Orange Is The New Black's Piper Chapman is a herpes sore on my soul.

There are no major plot spoilers here. Unclench those cheeks, bro.

This past weekend, I eschewed sobriety and responsible personhood and spent two days drinking sangria, [none of your business]ing, and binge watching the newly released second season of Orange Is The New Black. I did exactly none of the many things I promised to do by Sunday night. I apologize for nothing.

OITNB follows a bisexual upper-middle class woman through her 15-month sentence for a drug trafficking crime committed a decade prior at the coercion of her slimy ex-girlfriend. Yes, she is White. (This is important. Obviously.) Like with Netflix’s other original series House of Cards, I was emotionally invested from season one, episode one. This time, I refused to fall victim to the inconsideration of plot-revealing fuckboys on Facebook. So, powering through the whole shit at once was the only logical option. Take that, troglodytes.

I love this show.

The writing is sharp and realistic. I laugh hearty laughs while watching. I cringe, smile, and judge while watching. Each of the inmates feels real. I know Black girls who cuss, gesture, laugh, and crack jokes like the ones on the show. I see bits of people I know in Poussey, Dayanara, and Crazy Eyes. The ensemble cast of inmates is likeable, hilarious and full of quirks, secrets, and quotables.

Season two breathes even more life into these women, telling a different inmate’s backstory with each episode. Even the Black ones.

Here, the non-White characters have sides. They are dynamic, textured. They are laughing and loving people, not merely flattened types whose existences begin and end with their interactions with the lead (typically White) character. This ain’t a gang of Harrisons fast-talking in the poorly lit corners of Olivia Pope’s shit show of a life. I appreciate their richness.

That I am surprised by humane, believable depictions of non-White people in 2014 is unfortunate.

Despite all of the show’s victories, there is one element that agitates my inner ever-angry, cane-swinging old Black man: the show’s main character, Piper Elizabeth Motherfucking Chapman, full-time Horrible White Woman Extraordinaire.

How can I begin to explain a character whose entrance into the frame incites urges to trip toddlers and decapitate teddy bears?

Basically, Piper Chapman is White privilege in a jumpsuit. She is an amalgamation— a seasoning-free gumbo, if you will—of all the most soul-stabbing, aggressively terrible qualities found in all of history’s most insufferable White characters.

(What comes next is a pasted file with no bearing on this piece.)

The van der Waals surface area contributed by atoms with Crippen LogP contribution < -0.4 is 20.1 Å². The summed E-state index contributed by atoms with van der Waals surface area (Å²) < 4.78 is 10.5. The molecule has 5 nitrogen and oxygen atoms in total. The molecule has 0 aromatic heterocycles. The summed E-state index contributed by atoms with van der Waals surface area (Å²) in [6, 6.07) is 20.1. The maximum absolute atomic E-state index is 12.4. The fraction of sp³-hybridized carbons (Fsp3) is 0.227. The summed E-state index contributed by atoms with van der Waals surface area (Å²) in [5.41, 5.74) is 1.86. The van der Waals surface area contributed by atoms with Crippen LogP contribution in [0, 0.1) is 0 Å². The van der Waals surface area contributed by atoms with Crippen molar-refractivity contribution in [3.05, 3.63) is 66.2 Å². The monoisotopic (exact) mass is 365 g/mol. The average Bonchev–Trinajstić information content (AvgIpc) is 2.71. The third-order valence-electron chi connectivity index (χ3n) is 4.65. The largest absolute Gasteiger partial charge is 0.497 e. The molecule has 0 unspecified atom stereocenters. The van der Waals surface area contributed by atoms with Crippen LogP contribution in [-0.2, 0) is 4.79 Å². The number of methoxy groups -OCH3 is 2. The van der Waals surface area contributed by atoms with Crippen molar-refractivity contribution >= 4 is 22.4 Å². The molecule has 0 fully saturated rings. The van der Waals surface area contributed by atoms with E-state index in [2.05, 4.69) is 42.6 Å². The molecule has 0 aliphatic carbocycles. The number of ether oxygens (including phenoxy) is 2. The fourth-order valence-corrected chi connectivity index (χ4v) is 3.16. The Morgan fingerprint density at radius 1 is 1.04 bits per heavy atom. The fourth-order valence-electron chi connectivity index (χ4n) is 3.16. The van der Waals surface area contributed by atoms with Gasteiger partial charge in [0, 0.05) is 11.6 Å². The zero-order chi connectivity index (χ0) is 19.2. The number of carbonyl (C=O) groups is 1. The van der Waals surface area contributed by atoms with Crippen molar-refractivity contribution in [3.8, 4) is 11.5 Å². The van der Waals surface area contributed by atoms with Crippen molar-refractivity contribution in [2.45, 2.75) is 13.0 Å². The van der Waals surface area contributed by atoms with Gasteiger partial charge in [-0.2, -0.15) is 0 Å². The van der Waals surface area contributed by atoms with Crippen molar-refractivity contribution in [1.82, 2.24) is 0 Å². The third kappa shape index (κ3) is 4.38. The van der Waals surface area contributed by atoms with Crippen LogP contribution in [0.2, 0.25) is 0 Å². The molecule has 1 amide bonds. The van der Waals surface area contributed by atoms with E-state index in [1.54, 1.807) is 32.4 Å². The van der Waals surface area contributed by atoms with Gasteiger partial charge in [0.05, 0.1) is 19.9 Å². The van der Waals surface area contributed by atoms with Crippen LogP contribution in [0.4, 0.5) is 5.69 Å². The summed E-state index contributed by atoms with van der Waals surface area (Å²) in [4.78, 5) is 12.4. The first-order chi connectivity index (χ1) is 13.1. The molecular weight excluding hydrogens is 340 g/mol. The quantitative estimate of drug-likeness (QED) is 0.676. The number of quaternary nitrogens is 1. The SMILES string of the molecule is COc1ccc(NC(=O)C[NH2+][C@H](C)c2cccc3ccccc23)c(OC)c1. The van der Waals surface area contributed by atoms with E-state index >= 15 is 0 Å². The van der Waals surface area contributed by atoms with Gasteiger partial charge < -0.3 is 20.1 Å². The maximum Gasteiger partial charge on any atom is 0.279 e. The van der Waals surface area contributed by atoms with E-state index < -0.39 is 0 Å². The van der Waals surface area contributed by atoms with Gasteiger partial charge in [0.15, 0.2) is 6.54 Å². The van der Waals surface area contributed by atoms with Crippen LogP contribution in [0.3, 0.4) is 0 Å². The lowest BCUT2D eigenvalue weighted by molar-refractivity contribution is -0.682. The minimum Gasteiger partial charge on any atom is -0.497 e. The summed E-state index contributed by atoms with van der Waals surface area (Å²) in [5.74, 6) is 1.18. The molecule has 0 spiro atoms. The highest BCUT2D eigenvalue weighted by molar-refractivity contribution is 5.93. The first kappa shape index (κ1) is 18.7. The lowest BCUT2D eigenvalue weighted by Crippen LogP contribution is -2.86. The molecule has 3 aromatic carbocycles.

Piper is more dastardly than AHS: Coven’s Delphine LaLaurie, a wealthy immortal New Orleans socialite and murderer who whiled her days away inventing new ways to torture the captive mutilated Negroes in her attic to feed her ghastly perversions.

She is more distressing than the smiling, relentless welfare lady who lived to harass and dehumanize Diahann Carroll and her six kids in Claudine.

She is more insufferable than 1001 identical and forgettable Jennifer Aniston romantic comedy roles.

You get my point.

The show, under all the diverse casting and greatly appreciated humanity, is the tale of a troubled White woman—whose current predicament is an isolated incident, not a cultural norm—being dropkicked off of Mount Privilege and forcefully integrated to the dark, cruel darkie-filled world beyond her comfy waspy bubble of cashmere sweaters, cucumber sandwiches and artisanal soaps. She is learning, in 13 tightly packed episodes, what marginalization feels like. 

We are watching a White woman meet injustice for the first time. Woe is she.

(in unison)
"The Latinas": OITNB's five Dominican cast members
This season, the extent of Piper’s awfulness is explored in great detail. Magnified. Projected. Once we begin to learn the histories behind the other inmates, it becomes clear that Piper’s is the least compelling storyline. Her onscreen time is spent being terrible, being reminded of her terribleness, and halfheartedly apologizing for said terribleness. 

Most of her peers have little to look forward to once released. Many have no support beyond prison walls. Despite this, Piper’s woes (both real and imagined) are to remain paramount. She plays Captain This-Is-An-Outrage when convenient. While adjusting to air beyond her waspy bubble, she scoffs, belittles, and rages at each of life’s tiniest injustices. She is as surprised to regularly hear “No” in season two as she is upon arrival to prison last season. 

As the characters around her experience and open up about personal tragedies, Piper Elizabeth Motherfucking Chapman, not to be out-pitied, flexes her mastery of the art of narcissism. Every time. When given options, she takes the one that guarantees the best outcome for Piper, consequences be damned. Every time. She is self-centered and feels things happen to, rather than because of, her. Nothing is her fault, ever. Big Boo tells her directly in episode four: “You really are a terrible person.” That is the entire series in a nutshell.

She is a scoundrel and a herpes sore on my soul.

We see major growth in several characters over the course of the season. Friendships are fractured and rebuilt. Alliances shift. You know, there are a lot of human moments. Through every instance of loss or learning, the common thread in each episode is unchanged: Piper is the worst White woman ever on television.

It’s impossible to feel sympathy for her amidst the personal dramas she faces because she is wholly unlikeable. She has no redeeming qualities.